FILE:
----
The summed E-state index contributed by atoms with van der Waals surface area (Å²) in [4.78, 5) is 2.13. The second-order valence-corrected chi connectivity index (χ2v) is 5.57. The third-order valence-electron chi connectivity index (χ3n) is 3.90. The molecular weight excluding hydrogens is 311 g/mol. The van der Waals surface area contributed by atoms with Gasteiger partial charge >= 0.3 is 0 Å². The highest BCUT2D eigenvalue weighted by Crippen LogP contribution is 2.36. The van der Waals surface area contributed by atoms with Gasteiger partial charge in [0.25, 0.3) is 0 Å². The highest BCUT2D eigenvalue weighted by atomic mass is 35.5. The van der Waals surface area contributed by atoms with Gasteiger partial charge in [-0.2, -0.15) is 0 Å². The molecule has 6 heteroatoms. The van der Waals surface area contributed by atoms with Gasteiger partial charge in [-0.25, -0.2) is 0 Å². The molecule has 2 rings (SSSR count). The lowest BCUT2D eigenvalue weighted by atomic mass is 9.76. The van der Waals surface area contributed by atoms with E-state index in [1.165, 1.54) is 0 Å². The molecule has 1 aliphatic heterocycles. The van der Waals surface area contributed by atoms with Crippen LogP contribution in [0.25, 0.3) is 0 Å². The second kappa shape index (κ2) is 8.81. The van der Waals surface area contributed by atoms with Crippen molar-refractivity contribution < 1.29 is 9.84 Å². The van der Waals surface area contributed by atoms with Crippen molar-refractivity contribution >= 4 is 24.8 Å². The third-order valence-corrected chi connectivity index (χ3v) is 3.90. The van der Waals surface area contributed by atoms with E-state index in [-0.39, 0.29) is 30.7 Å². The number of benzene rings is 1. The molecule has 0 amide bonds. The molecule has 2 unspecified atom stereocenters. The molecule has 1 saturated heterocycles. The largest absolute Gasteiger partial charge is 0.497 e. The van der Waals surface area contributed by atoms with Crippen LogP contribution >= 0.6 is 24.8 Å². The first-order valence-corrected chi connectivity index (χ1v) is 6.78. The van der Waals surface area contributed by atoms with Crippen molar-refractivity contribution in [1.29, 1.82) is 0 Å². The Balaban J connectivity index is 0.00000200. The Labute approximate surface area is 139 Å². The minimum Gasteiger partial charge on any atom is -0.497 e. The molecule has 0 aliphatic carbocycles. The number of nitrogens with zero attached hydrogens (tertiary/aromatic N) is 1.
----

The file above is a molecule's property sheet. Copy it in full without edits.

The summed E-state index contributed by atoms with van der Waals surface area (Å²) in [4.78, 5) is 2.13. The second-order valence-corrected chi connectivity index (χ2v) is 5.57. The third-order valence-electron chi connectivity index (χ3n) is 3.90. The molecular weight excluding hydrogens is 311 g/mol. The van der Waals surface area contributed by atoms with Gasteiger partial charge >= 0.3 is 0 Å². The highest BCUT2D eigenvalue weighted by Crippen LogP contribution is 2.36. The van der Waals surface area contributed by atoms with Gasteiger partial charge in [0.25, 0.3) is 0 Å². The highest BCUT2D eigenvalue weighted by atomic mass is 35.5. The van der Waals surface area contributed by atoms with Gasteiger partial charge in [-0.2, -0.15) is 0 Å². The molecule has 6 heteroatoms. The van der Waals surface area contributed by atoms with Gasteiger partial charge in [-0.25, -0.2) is 0 Å². The molecule has 2 rings (SSSR count). The lowest BCUT2D eigenvalue weighted by atomic mass is 9.76. The van der Waals surface area contributed by atoms with E-state index in [1.165, 1.54) is 0 Å². The molecule has 1 aliphatic heterocycles. The van der Waals surface area contributed by atoms with Crippen LogP contribution in [0.25, 0.3) is 0 Å². The second kappa shape index (κ2) is 8.81. The van der Waals surface area contributed by atoms with Crippen molar-refractivity contribution < 1.29 is 9.84 Å². The van der Waals surface area contributed by atoms with Crippen molar-refractivity contribution >= 4 is 24.8 Å². The third-order valence-corrected chi connectivity index (χ3v) is 3.90. The van der Waals surface area contributed by atoms with E-state index in [-0.39, 0.29) is 30.7 Å². The number of benzene rings is 1. The molecule has 0 amide bonds. The molecule has 2 unspecified atom stereocenters. The molecule has 1 saturated heterocycles. The largest absolute Gasteiger partial charge is 0.497 e. The van der Waals surface area contributed by atoms with Crippen LogP contribution >= 0.6 is 24.8 Å². The first-order valence-corrected chi connectivity index (χ1v) is 6.78. The van der Waals surface area contributed by atoms with Crippen molar-refractivity contribution in [1.29, 1.82) is 0 Å². The Balaban J connectivity index is 0.00000200. The Labute approximate surface area is 139 Å². The minimum Gasteiger partial charge on any atom is -0.497 e. The molecule has 0 aliphatic carbocycles. The number of nitrogens with zero attached hydrogens (tertiary/aromatic N) is 1.